Social Security is one of the cornerstone programs of the American Social Safety net — even if it doesn’t always completely cover a person’s retirement expenses, it gives everyone something to build off of when planning for their golden years. One thing some people may not realize, though, is that Social Security payments are taxed — even though the money is from the government to begin with. A new bill, though, may change that.
For help planning your retirement, including factoring in Social Security, consider working with a financial advisor.
Taxes on Social Security: Current Law
As of 2022, Social Security payments are generally taxable. To see if will pay taxes on your Social Security, you’d need to first find your combined income using the following formula:
Combined Income = Adjusted Gross Income (AGI) + Nontaxable Interest + 1/2 of Social Security benefits
If that number is above $25,000, you’ll have to pay some tax if you are a single filer, head of household or qualifying widow or widower with a dependent child. The limit is $32,000 for married couples filing jointly. The exact amount of your Social Security benefit you pay taxes on depends on your total income, but it caps out at 85% of your benefits.
Some individual states also tax Social Security income. Make sure you check your state laws.
Taxes on Social Security: New Proposal
A bill currently floating on Capital Hill, though, would make it so that the federal government takes no money from Social Security payments.The proposal is from Rep. Angie Craig (D.-Minn.) and is known as the You Earned It, You Keep It Act.
“Social Security is a promise we have made to the American people — if you work hard and play by the rules, the dignity of a secure retirement will be within your reach,” Craig said in a statement.
To make up for the lost revenue, Craig is proposing raising the cap on Social Security payroll taxes from $147,000 to $250,000.
What This Means For You
First off, it doesn’t mean anything yet — the act is still just a proposal, and there are many steps it has to go through before it potentially takes effect. Even if there is currently enough support for the bill on Capitol Hill, there is an election coming up, and if the Republicans take control of the House legislation like this would likely be dead, at least for now.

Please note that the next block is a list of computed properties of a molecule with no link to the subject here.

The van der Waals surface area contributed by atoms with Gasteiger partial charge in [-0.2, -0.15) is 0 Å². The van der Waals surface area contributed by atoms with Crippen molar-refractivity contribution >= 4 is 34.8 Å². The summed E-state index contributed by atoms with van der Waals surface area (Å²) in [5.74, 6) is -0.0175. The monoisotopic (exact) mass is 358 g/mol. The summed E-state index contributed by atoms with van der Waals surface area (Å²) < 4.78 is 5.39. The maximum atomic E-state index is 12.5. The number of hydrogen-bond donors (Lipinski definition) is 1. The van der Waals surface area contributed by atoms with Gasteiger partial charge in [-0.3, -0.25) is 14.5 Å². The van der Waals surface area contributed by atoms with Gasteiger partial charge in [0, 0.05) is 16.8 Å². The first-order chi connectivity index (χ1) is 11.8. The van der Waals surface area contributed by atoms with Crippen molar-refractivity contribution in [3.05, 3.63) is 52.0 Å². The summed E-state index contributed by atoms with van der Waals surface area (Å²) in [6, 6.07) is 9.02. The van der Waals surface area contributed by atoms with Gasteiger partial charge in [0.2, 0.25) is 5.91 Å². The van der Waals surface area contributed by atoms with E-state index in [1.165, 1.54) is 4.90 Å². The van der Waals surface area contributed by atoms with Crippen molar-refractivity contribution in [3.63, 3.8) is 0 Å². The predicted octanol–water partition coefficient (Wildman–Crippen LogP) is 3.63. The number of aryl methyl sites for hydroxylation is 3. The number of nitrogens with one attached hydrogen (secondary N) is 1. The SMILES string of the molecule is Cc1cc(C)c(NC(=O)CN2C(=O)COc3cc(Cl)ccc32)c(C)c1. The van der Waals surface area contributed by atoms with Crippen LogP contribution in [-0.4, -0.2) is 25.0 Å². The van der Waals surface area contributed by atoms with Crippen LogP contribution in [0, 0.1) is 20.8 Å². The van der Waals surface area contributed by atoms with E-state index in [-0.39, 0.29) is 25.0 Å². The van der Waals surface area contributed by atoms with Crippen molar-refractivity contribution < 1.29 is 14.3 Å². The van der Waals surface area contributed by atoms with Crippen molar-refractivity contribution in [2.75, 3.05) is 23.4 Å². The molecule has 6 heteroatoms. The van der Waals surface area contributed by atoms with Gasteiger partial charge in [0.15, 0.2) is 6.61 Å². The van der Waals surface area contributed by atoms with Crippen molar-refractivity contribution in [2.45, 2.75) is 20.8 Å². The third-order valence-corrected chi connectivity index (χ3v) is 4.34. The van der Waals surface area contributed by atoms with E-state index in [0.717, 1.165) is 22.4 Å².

That said, there is a possibility it will happen. If it does, high earners will see a bit more taken out of their paychecks each week. Retirees, though, would potentially see their net benefits go up as the government no longer takes a cut.
The individual changes would be small, but could add up to something worth thinking about. A financial advisor would be able to help you adjust your budget if your paycheck is worth less while working, and help you use any extra Social Security payments you get smartly.
The Bottom Line
Currently, many retirees pay taxes on their Social Security benefits. A new bill, though, would get rid of those taxes and make up for the revenue by raising the cap on payroll tax payments from $147,000 to $250,000.
Retirement Planning Tips
- A financial advisor can help you figure out how Social Security will factor into your retirement plans. Finding a qualified financial advisor doesn’t have to be hard. SmartAsset’s free tool matches you with up to three financial advisors who serve your area, and you can interview your advisor matches at no cost to decide which one is right for you. If you’re ready to find an advisor who can help you achieve your financial goals, get started now.
- Use SmartAsset’s retirement calculator to see how much money you’ll need in retirement and if you’re on pace to get there.
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